that Metro (8.x) is but networking has been almost as easy as setting an alarm clock since Windows 7 inception, at least under my circumstances.
    • Apps and UAC

      Most applications should NOT need administrative access but are over permissioned. Of the few remaining applications that do cross over, they would not need administrative access if the permissions were properly set at installation. Knowing that you need to set permissions and setting the permissions correctly are the difficult part in transitioning to a UAC environment.

      It would reduce user pain and transition if you could set shims to not prompt the user on applications. That was a big miss by Microsoft.

      System tools, utilities and items that must alter system services are the only items that truly need administrative access.

      PS: If you are managing a group of users and want to remove some of this pain, you can use the method of setting a Scheduled Task and calling the task to launch the application. This requires that the use be a local administrator on the system.
    • I disagree completely, Windows 7 is one of the most loved


      I think Windows 7 has grown to be one of the most popular O/S to ever be designed. Look at the numbers alone. You don't get usage percentages like it has, if you are not loved.
      • Disagree, but speak for yourself

        "Most Loved?" The data doesn't support peoples emotions Donald. Thats for those sad yelpers who whine when they don't get what they want.
        Windows 7 is a "ho-hum" okay OS, granted, but XP by far was the most stable. The reason why Windows 7 is on 50% is because Microsoft has ended all xp support and updates.
    • Windows 7 is much loved!

      Have not experienced any of the problems you mention, nor do I know anyone else who has. Generally speaking, most people I work with consider Windows 7 the best version of Windows Microsoft has ever released (with the possible exception of Windows 2000).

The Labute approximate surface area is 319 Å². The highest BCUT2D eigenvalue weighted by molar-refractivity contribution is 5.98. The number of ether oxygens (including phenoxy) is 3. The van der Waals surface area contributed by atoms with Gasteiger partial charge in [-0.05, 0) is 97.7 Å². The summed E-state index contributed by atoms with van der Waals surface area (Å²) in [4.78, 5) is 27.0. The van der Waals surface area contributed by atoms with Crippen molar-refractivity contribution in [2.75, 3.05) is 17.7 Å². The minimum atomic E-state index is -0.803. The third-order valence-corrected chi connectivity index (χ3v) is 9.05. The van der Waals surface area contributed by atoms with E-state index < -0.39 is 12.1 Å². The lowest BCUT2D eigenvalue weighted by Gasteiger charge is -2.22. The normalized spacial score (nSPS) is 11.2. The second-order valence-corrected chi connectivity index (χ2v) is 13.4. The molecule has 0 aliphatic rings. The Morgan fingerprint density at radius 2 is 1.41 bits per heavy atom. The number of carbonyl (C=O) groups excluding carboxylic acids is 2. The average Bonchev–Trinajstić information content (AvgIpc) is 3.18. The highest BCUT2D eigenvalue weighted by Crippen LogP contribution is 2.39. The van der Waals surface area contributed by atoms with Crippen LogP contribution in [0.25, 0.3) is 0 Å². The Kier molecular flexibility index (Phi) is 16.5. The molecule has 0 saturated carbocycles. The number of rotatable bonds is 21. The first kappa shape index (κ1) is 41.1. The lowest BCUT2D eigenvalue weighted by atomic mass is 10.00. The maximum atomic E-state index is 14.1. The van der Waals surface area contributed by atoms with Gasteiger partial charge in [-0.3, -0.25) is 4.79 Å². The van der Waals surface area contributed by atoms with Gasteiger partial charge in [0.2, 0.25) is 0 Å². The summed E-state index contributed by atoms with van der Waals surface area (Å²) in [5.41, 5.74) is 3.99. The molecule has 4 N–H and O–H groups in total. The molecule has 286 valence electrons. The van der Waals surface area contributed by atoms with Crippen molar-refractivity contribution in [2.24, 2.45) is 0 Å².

• Then you don't know anybody

        Who knows anything at all about PCs, or else you are judt making up stuff. There is no third option.
        • How about the 3rd option.

          99% of people aren't even trying to do what you mentioned. I can't say I've had a lot of problems with the UAC, and I do development and a lot of network storage related things. As a general rule if there's a real problem the program likely requires more access than it should. Either that or it was just poorly designed.

          All in all I haven't heard of many people complaining about Windows 7.
  • Windows 7 is my favourite OS of all

    I've had a few I've really loved over the years... MacOS System 8, Windows NT 4.0, OS X Snow Leopard, Windows XP.

    But Windows 7 is my favourite of all. It achieved the things Vista aimed at but didn't quite reach... the Aero Glass effect in Windows 7 is very beautiful to look at; I know chrome is going out of fashion in OSes, but Windows 7 has beautiful chrome.

    Windows 7 is rock solid and stable, it has one single user interface paradigm that makes total sense from top to bottom, and it is nice to look at.

    Who can ask for more from an OS?
    • Yes

      I still use Windows 7 as my primary desktop, because of things like Aero Glass. I have 8.1 running in a VM, but only use it when I absolutely have to; the desktop is horrible, and Metro doesn't make sense on a large, high resolution, monitor.